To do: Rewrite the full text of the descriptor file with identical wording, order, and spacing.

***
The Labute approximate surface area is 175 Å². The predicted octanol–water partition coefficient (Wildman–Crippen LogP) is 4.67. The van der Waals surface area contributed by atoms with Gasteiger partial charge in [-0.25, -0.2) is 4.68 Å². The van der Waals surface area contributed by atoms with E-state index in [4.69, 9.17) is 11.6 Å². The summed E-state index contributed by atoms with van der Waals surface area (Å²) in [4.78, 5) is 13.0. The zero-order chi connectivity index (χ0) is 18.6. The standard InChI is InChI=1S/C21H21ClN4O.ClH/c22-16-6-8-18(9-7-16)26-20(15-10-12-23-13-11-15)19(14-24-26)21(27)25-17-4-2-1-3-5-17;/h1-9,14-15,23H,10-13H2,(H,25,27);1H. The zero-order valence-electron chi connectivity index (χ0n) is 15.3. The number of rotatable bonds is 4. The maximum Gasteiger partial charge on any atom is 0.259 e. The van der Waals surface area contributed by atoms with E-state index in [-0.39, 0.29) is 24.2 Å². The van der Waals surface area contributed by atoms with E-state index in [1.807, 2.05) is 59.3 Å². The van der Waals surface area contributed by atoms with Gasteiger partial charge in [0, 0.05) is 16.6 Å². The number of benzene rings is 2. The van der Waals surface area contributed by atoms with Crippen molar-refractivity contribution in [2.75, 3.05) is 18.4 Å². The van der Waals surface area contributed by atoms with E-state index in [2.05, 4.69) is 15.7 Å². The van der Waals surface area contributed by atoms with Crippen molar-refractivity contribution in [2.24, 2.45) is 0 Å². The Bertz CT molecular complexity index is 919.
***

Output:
The Labute approximate surface area is 175 Å². The predicted octanol–water partition coefficient (Wildman–Crippen LogP) is 4.67. The van der Waals surface area contributed by atoms with Gasteiger partial charge in [-0.25, -0.2) is 4.68 Å². The van der Waals surface area contributed by atoms with E-state index in [4.69, 9.17) is 11.6 Å². The summed E-state index contributed by atoms with van der Waals surface area (Å²) in [4.78, 5) is 13.0. The zero-order chi connectivity index (χ0) is 18.6. The standard InChI is InChI=1S/C21H21ClN4O.ClH/c22-16-6-8-18(9-7-16)26-20(15-10-12-23-13-11-15)19(14-24-26)21(27)25-17-4-2-1-3-5-17;/h1-9,14-15,23H,10-13H2,(H,25,27);1H. The zero-order valence-electron chi connectivity index (χ0n) is 15.3. The number of rotatable bonds is 4. The maximum Gasteiger partial charge on any atom is 0.259 e. The van der Waals surface area contributed by atoms with E-state index in [-0.39, 0.29) is 24.2 Å². The van der Waals surface area contributed by atoms with E-state index in [1.807, 2.05) is 59.3 Å². The van der Waals surface area contributed by atoms with Gasteiger partial charge in [0, 0.05) is 16.6 Å². The number of benzene rings is 2. The van der Waals surface area contributed by atoms with Crippen molar-refractivity contribution in [2.75, 3.05) is 18.4 Å². The van der Waals surface area contributed by atoms with E-state index in [2.05, 4.69) is 15.7 Å². The van der Waals surface area contributed by atoms with Crippen molar-refractivity contribution in [2.24, 2.45) is 0 Å². The Bertz CT molecular complexity index is 919.